Kites ride a friendly breeze


WAYNESBORO, Pa. - In honor of National Kite Month, Renfrew Institute held its 10th annual Fun Fly on Saturday, complete with clear blue skies and a stiff breeze.

Renfrew Institute Director Melodie Anderson-Smith said about 200 people usually attend the event in a meadow on the grounds of Renfrew Museum and Park in Waynesboro.

Bill Flohr, a kite enthusiast and coordinator of the event, assisted children in making their own sled-type kite. Under Flohr's supervision, children taped precut sticks to sheets of white plastic cut from garbage bags and attached a string.

Then they stepped over into the meadow to fly them.

"The best part is that the kites actually fly," Anderson-Smith said. "It's a real satisfying thing for the kids."

Flohr said that by noon, 25 to 30 children had created kites.

Flohr said he has been flying and making kites since 1977, and is strictly a "fun flier."


"I like to hang out and have a good time," he said.

The Waynesboro resident is a pharmacist at Home Care Pharmacy in Smithsburg.

Christie Kellish's children, Mikey, 3, and Kelsey, 4, taped the sticks and string to the white plastic by themselves. They enjoyed running through the lush grass in the meadow.

Pre-schooler Rebecca Hill, 4, flew her store-bought Barbie kite under the supervision of her father, Dan Hill, of Blue Ridge Summit, Pa. They made a long tail from a garbage bag to give the kite more stability.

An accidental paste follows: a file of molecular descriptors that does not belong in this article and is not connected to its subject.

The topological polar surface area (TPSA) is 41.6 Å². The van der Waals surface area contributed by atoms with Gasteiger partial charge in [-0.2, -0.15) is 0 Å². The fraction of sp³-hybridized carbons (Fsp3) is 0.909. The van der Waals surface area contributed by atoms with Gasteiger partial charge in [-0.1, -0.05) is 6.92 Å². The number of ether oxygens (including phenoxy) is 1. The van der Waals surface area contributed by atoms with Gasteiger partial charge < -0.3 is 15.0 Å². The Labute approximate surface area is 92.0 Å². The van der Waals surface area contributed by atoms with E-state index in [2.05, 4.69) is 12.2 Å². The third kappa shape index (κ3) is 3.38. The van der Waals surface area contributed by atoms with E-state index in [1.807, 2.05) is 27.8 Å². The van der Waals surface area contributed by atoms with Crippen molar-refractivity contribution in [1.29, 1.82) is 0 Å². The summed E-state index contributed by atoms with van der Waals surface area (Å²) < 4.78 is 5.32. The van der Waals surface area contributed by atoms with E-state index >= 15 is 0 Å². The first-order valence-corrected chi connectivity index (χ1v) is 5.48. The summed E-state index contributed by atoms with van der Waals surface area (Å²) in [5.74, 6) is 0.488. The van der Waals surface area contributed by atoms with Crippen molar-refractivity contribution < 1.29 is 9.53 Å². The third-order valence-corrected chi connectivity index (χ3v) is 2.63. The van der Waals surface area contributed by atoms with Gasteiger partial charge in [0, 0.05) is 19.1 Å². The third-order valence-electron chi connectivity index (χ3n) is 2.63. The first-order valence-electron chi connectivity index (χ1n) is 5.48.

While her father reeled the kite in, Rebecca picked a flower and said she would take it home to her mother, Sherry.

Mike Knepper of Chambersburg had his kite attached to a fishing rod and reel.

"That's the only way to do it if you're a fisherman," he said.

Knepper said he never really outgrew flying kites. He flew them as a child, then with his four children, and now enjoys the sport with his grandchildren.

His wife, Judy, accompanied him to the Fun Fly. She said that one of his kites had been up about a quarter of a mile earlier in the morning.

Attracting a lot of attention were George and Sam Adams, brothers from Chambersburg who were assembling a large kite. Built by George Adams, the Aerocurve kite is a copy of one made and flown in 1897 by Charles Lamson.

George Adams said he saw a picture of the old-fashioned kite in a book and liked the design because it looked like an old airplane. He had no measurements for its construction, and building it took about a month of full-time work.

The kite's frame is oak with wire struts, and is covered with muslin. The huge kite did not fit in the Adams' van, so it had to be partially assembled in the meadow.

Such kites are usually flown near the ocean, the brothers said, where there is a strong, steady wind.

The Adams brothers are in the antiques business, and had the workshop facilities to build the kite.

"We had it hanging in the shop," Sam Adams said, "and it looked like the Air and Space Museum."

George Adams said the kite "looks good on the ground," but he had never flown it.

After some assembly and a quick trip to Radio Shack for small parts that had been misplaced, the brothers were ready to attempt the Aerocurve's maiden flight.

Spectators clapped when the kite went briefly airborne.

"That was about as long as the Wright brothers' first flight lasted, so it was historically accurate," onlooker Dan Hill said.

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